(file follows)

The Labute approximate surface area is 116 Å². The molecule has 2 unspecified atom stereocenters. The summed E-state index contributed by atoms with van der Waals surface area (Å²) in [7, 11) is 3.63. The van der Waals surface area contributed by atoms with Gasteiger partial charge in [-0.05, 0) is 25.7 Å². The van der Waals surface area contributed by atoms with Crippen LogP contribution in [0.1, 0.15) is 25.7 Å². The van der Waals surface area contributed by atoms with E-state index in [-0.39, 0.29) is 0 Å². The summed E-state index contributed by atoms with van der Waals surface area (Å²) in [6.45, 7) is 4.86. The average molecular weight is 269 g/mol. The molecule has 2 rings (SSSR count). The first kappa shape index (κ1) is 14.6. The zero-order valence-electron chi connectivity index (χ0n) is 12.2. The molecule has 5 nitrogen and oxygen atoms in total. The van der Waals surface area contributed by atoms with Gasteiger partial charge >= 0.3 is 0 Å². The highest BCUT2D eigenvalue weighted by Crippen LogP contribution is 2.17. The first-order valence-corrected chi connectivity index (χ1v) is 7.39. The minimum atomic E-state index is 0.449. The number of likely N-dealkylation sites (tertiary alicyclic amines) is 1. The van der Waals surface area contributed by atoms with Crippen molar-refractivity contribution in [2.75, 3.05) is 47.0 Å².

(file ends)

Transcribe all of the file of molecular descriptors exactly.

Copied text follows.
The Labute approximate surface area is 116 Å². The molecule has 2 unspecified atom stereocenters. The summed E-state index contributed by atoms with van der Waals surface area (Å²) in [7, 11) is 3.63. The van der Waals surface area contributed by atoms with Gasteiger partial charge in [-0.05, 0) is 25.7 Å². The van der Waals surface area contributed by atoms with Crippen LogP contribution in [0.1, 0.15) is 25.7 Å². The van der Waals surface area contributed by atoms with E-state index in [-0.39, 0.29) is 0 Å². The summed E-state index contributed by atoms with van der Waals surface area (Å²) in [6.45, 7) is 4.86. The average molecular weight is 269 g/mol. The molecule has 2 rings (SSSR count). The first kappa shape index (κ1) is 14.6. The zero-order valence-electron chi connectivity index (χ0n) is 12.2. The molecule has 5 nitrogen and oxygen atoms in total. The van der Waals surface area contributed by atoms with Gasteiger partial charge >= 0.3 is 0 Å². The highest BCUT2D eigenvalue weighted by Crippen LogP contribution is 2.17. The first-order valence-corrected chi connectivity index (χ1v) is 7.39. The minimum atomic E-state index is 0.449. The number of likely N-dealkylation sites (tertiary alicyclic amines) is 1. The van der Waals surface area contributed by atoms with Crippen molar-refractivity contribution in [2.75, 3.05) is 47.0 Å².